The power of the internet is unquestionable. For many of us, over the last twenty years, it’s become an ubiquitous and integral part of our lives. The positive impact of internet access is even more evident across the developing world. The Arab spring illustrated the power of social networking in helping overthrow a dictator. Remote learning tools are helping deliver quality education to students in rural India, where teacher absenteeism has reached epidemic proportions. Online education at home offers girls in certain regions of Afghanistan a safe environment to learn, until security can be restored allowing access to schools. In contradiction to its benefits, the penetration of internet users in Asia, Africa and South/Central America is dismally small. For example, in India, a country of over 1.2 billion people, less than 15 million broadband connections exist, and less than 10 percent of its population has any access to the internet, may it be at home, the office or internet cafes.
The lack of internet penetration is often blamed on the lack of electricity, or the lack of network access and even the perceived complexity of computers as a barrier that keeps over 70% of the world’s population off the web. Over the last few years, the broad penetration of mobile phones, casts doubt on some of these arguments. Globally over 5 billion people today utilize 6 billion mobile phone connections, while a billion internet connections are accessed by 2 billion people. This three billion person gap between mobile phone users and internet users refutes the arguments of lack of electricity or network access. Those three billion that use mobile phones, but not the internet, have figured out some means of accessing electricity to charge their phones, and eliminated that as a barrier. Even where they don’t have home access to electricity, charging stations that have become common place across Africa and the growing adoption of pay-per-use solar panels is driving availability of power even further. Those three billion that use mobiles phones, but not the internet, obviously also have access to networks for connectivity. Network optimization technologies, similar to those deployed by DataWind deliver the internet across even highly congested 2.5G mobile networks across the developing world, without the need for network operators to make new investments in infrastructure or purchase additional wireless spectrum.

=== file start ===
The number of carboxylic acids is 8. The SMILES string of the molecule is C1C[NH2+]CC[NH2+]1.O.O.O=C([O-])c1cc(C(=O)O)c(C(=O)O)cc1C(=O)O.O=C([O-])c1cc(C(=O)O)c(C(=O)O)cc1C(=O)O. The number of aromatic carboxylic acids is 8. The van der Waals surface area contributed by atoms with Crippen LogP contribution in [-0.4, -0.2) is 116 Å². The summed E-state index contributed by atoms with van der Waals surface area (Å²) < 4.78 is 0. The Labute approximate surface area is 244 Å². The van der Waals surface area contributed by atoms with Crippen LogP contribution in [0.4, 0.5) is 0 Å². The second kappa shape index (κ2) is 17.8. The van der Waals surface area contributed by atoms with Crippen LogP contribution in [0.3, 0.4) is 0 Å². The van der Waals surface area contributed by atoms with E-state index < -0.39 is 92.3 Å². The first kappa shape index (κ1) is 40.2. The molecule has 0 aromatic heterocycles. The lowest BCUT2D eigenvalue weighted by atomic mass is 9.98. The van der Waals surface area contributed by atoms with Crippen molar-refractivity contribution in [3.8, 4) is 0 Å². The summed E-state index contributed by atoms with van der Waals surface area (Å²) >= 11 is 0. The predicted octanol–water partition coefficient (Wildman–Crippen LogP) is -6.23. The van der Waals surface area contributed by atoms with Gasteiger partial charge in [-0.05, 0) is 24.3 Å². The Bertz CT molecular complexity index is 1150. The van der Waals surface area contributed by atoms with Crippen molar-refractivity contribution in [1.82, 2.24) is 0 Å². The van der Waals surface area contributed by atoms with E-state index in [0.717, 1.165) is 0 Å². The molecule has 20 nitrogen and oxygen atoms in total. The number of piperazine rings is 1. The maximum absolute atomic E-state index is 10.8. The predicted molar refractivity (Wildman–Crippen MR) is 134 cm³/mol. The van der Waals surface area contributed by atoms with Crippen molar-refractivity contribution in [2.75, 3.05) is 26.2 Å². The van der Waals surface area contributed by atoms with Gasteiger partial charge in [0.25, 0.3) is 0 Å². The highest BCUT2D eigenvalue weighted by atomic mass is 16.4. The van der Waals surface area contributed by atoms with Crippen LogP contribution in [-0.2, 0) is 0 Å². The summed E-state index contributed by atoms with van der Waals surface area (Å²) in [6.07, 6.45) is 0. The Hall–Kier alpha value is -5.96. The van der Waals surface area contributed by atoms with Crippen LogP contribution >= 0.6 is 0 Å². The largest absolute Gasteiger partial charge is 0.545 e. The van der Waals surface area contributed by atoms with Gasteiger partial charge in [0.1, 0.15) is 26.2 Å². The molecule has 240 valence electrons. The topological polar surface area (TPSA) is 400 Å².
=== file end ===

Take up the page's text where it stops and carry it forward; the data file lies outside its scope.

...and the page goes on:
Those of us that started using computers in the 1970s do understand the long learning curves that existed for computer users 30 years ago. But these learning curves have been eliminated by the rich graphical user interfaces and intuitive touch screens common to tablet computers. In fact, it’s become common place with young parents to utilize tablets as a means of calming a toddler. Some have even referred to them as electronic pacifiers. We’ve seen the fast adoption of such devices by ‘Fruit Walas’ (sellers of fruits and vegetables on mobile carts) in experiments in India, where those users may have had low levels of literacy, but the economic benefits to their business became the overriding motivator. The complexity of computers is no longer the barrier to internet adoption.